For any athlete, be it a marathon runner or a volleyball player, improving one’s performance is paramount. In fact, a major area of research in sports science is dedicated towards understanding how different muscle factors—size, weight, and length, influence an athlete’s dynamic performance. Muscles properties in passive or ‘relaxed’ state, including muscle tension, rigidity, and stiffness, are of particular interest. While some studies suggest a possible association between passive muscle properties and performance during rigorous exercises, other studies indicate a lack of correlation. As a result, the current evidence linking passive muscular mechanical properties with performance is inconsistent and inconclusive.
Given the need to improve understanding in this sphere, Dr. Ryoichi Ema, an associate professor at the Shizuoka Sangyo University in Japan further probed into the relationship between passive muscle mechanical properties and dynamic performance. Citing the rationale behind the study, Dr. Ema says that “the shear modulus or muscle stiffness is an indicator of passive muscle mechanical properties. The vastus lateralis (VL) is an important muscle in the thigh that is linked to intensive leg extension exercises. So, our research focused on examining whether the shear modulus of the VL is associated with dynamic performance outcomes of high-speed activities. With this study we aim to fill in the inconsistencies of previous findings.” The study was made available online in the European Journal of Sport Science.
Dr. Ema hypothesized that mechanical properties of relaxed muscles are correlated with performance during high-speed stretch-shortening cycle (SSC) and explosive exercises. He and his team recruited 30 young healthy women (18 physically active and 12 sedentary), who were asked to randomly perform different exercises involving the VL. These included squat jump (SJ), countermovement jump (CMJ), rebound jump (RJ), and multi-joint leg extension at three velocities (low, moderate, and high). The team measured the jump heights for the jumping exercises and muscle power for the leg extension exercise; along with assessing the relaxed shear modulus of the VL using ultrasound elastography. Finally, they determined the correlation between these variables through statistical analysis.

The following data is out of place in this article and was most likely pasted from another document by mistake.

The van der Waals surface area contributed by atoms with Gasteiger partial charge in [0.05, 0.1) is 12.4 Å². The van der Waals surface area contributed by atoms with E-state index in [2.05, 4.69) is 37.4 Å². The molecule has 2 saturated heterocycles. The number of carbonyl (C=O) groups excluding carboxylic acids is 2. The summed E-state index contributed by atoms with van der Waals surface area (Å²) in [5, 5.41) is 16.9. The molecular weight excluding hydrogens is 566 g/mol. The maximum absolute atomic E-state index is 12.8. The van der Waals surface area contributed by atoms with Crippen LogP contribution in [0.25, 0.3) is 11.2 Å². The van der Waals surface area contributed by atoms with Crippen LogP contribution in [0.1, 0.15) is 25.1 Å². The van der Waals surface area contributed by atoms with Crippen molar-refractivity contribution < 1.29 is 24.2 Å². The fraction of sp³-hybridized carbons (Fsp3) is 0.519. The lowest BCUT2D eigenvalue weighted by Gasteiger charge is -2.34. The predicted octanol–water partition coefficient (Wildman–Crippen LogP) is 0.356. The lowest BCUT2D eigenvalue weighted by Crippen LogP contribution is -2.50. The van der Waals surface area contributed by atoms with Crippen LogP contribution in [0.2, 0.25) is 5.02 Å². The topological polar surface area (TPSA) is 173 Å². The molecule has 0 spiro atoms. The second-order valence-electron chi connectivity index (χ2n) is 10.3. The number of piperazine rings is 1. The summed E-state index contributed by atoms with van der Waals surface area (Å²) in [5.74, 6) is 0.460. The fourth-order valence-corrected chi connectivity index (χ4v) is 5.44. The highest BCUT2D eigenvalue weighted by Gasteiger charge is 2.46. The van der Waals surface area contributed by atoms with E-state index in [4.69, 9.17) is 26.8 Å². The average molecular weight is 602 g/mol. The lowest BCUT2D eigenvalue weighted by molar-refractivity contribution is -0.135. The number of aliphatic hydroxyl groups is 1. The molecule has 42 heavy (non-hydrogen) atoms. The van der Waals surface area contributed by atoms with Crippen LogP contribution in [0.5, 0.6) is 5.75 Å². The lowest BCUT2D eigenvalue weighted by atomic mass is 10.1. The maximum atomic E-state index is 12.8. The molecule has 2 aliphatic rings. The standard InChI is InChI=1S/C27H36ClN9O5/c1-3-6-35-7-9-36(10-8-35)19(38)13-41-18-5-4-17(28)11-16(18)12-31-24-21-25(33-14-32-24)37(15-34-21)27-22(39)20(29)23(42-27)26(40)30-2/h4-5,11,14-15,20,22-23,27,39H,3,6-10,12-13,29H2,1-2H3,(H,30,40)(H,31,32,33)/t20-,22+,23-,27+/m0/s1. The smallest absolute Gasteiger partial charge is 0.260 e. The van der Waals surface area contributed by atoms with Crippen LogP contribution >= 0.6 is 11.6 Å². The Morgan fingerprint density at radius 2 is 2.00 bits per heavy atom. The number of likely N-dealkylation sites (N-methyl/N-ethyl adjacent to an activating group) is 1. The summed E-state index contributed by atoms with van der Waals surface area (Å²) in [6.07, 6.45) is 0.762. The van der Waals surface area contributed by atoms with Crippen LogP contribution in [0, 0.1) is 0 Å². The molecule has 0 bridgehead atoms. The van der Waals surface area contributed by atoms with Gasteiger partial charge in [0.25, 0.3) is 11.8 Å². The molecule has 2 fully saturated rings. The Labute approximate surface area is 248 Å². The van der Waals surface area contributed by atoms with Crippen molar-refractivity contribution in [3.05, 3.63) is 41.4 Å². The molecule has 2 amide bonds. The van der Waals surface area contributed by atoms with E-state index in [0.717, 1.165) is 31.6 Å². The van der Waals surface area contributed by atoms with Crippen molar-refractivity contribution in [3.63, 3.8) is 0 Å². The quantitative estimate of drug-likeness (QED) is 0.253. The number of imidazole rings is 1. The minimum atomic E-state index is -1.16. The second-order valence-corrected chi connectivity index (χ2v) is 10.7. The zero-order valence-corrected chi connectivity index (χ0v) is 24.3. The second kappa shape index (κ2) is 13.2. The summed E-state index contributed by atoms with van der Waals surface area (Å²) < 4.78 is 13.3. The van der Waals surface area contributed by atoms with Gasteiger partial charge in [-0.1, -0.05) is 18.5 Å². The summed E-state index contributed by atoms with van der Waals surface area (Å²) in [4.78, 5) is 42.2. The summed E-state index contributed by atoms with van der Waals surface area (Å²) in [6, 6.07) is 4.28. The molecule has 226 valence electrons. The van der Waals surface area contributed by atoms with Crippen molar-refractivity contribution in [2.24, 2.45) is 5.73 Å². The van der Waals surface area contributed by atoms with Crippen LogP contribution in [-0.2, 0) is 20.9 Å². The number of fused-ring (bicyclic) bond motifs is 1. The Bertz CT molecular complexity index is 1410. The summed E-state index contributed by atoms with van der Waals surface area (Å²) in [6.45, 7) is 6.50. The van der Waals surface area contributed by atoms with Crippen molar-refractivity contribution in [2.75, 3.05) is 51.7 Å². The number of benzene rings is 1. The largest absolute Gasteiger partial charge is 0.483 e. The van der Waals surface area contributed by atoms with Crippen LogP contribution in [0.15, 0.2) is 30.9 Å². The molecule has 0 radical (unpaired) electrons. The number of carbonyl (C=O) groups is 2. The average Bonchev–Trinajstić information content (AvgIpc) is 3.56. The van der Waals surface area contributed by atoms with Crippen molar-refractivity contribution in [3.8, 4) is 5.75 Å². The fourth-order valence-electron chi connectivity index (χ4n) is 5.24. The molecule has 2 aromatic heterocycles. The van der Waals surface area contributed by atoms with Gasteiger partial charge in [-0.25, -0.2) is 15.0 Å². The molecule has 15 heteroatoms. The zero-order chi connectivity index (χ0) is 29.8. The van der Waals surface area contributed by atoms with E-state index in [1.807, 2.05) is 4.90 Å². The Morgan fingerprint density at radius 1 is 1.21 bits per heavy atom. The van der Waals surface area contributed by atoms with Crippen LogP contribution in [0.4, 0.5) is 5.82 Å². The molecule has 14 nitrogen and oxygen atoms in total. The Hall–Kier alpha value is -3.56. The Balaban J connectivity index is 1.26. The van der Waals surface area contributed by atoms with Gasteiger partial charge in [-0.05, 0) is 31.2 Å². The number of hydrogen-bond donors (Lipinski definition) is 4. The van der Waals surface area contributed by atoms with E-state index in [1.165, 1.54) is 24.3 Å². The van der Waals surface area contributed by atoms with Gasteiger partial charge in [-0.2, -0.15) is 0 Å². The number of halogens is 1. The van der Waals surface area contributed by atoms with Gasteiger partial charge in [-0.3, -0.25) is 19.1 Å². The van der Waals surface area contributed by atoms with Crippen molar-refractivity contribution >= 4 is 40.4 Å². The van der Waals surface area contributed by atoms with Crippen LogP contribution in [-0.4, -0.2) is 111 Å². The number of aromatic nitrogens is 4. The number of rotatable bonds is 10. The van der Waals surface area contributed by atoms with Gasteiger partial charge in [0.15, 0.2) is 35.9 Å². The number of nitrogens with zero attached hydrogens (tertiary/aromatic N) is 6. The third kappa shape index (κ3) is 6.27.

The results showed that the shear modulus of VL was positively correlated with the activity-based parameters. The correlation was more significant with RJ height, and multi-joint leg extension power at moderate and high velocities. On the contrary, the correlation was inconsequential with SJ and CMJ height and leg extension power at low velocity. This suggests that passive mechanical muscle properties, like shear modulus, are essential for performance during a series of rapid SSC exercises. Similarly, it indicates that passive muscle mechanical properties are vital for force generating potential at high velocities.
But what is the underlying physiology and relevance of these correlations? Muscles that have an abundance of connective tissues and contracting elements tend to have a higher passive shear modulus. This allows for rapid transfer of force to the tendons and better force-velocity balance, which helps in modulating the speed of movement. SSC movements and multi-joint leg extensions at higher velocities are usually observed in fast-paced activities like running, sprinting, and volleyball. Therefore, these findings indicate that the passive mechanical properties of an agonist (contracting) muscle, like the VL, play a crucial role in performance during high-speed dynamic exercises/activities. Furthermore, this study has got the ball rolling for future research to look into the combined role of other muscle groups and muscular factors on dynamic performance.
Discussing the real-life applications of these results, Dr. Ema says that “these findings can be useful for guiding sports training and coaching, and for developing suitable exercise modalities for individuals aiming for performance improvements.”